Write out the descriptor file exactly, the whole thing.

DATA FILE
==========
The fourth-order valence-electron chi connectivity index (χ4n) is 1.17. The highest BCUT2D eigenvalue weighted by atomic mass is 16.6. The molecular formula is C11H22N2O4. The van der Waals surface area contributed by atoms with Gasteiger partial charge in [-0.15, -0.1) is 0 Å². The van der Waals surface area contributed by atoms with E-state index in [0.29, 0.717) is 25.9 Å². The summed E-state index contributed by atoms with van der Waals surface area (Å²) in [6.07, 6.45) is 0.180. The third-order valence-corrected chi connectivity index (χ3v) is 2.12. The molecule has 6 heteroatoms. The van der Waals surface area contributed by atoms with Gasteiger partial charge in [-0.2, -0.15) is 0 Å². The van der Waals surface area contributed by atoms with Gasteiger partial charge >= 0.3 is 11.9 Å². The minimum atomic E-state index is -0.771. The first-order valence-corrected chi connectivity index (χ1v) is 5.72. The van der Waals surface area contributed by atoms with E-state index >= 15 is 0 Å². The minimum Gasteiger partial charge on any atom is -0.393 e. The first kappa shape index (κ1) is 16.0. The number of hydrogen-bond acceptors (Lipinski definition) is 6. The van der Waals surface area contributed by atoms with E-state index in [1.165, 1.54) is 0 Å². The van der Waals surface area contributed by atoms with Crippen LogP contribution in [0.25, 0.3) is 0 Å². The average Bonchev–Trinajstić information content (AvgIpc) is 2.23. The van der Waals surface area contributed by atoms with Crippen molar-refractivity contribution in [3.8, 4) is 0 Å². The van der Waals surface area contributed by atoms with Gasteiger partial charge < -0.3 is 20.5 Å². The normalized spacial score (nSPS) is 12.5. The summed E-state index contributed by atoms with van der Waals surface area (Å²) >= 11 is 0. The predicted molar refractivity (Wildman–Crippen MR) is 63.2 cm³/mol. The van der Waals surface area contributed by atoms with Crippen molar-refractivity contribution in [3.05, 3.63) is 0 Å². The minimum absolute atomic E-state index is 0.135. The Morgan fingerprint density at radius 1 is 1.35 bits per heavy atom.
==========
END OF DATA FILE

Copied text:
The fourth-order valence-electron chi connectivity index (χ4n) is 1.17. The highest BCUT2D eigenvalue weighted by atomic mass is 16.6. The molecular formula is C11H22N2O4. The van der Waals surface area contributed by atoms with Gasteiger partial charge in [-0.15, -0.1) is 0 Å². The van der Waals surface area contributed by atoms with E-state index in [0.29, 0.717) is 25.9 Å². The summed E-state index contributed by atoms with van der Waals surface area (Å²) in [6.07, 6.45) is 0.180. The third-order valence-corrected chi connectivity index (χ3v) is 2.12. The molecule has 6 heteroatoms. The van der Waals surface area contributed by atoms with Gasteiger partial charge in [-0.2, -0.15) is 0 Å². The van der Waals surface area contributed by atoms with Gasteiger partial charge >= 0.3 is 11.9 Å². The minimum atomic E-state index is -0.771. The first-order valence-corrected chi connectivity index (χ1v) is 5.72. The van der Waals surface area contributed by atoms with E-state index >= 15 is 0 Å². The minimum Gasteiger partial charge on any atom is -0.393 e. The first kappa shape index (κ1) is 16.0. The number of hydrogen-bond acceptors (Lipinski definition) is 6. The van der Waals surface area contributed by atoms with E-state index in [1.165, 1.54) is 0 Å². The van der Waals surface area contributed by atoms with Crippen LogP contribution in [0.25, 0.3) is 0 Å². The average Bonchev–Trinajstić information content (AvgIpc) is 2.23. The van der Waals surface area contributed by atoms with Crippen molar-refractivity contribution in [3.8, 4) is 0 Å². The van der Waals surface area contributed by atoms with Gasteiger partial charge < -0.3 is 20.5 Å². The normalized spacial score (nSPS) is 12.5. The summed E-state index contributed by atoms with van der Waals surface area (Å²) >= 11 is 0. The predicted molar refractivity (Wildman–Crippen MR) is 63.2 cm³/mol. The van der Waals surface area contributed by atoms with Crippen molar-refractivity contribution in [3.05, 3.63) is 0 Å². The minimum absolute atomic E-state index is 0.135. The Morgan fingerprint density at radius 1 is 1.35 bits per heavy atom.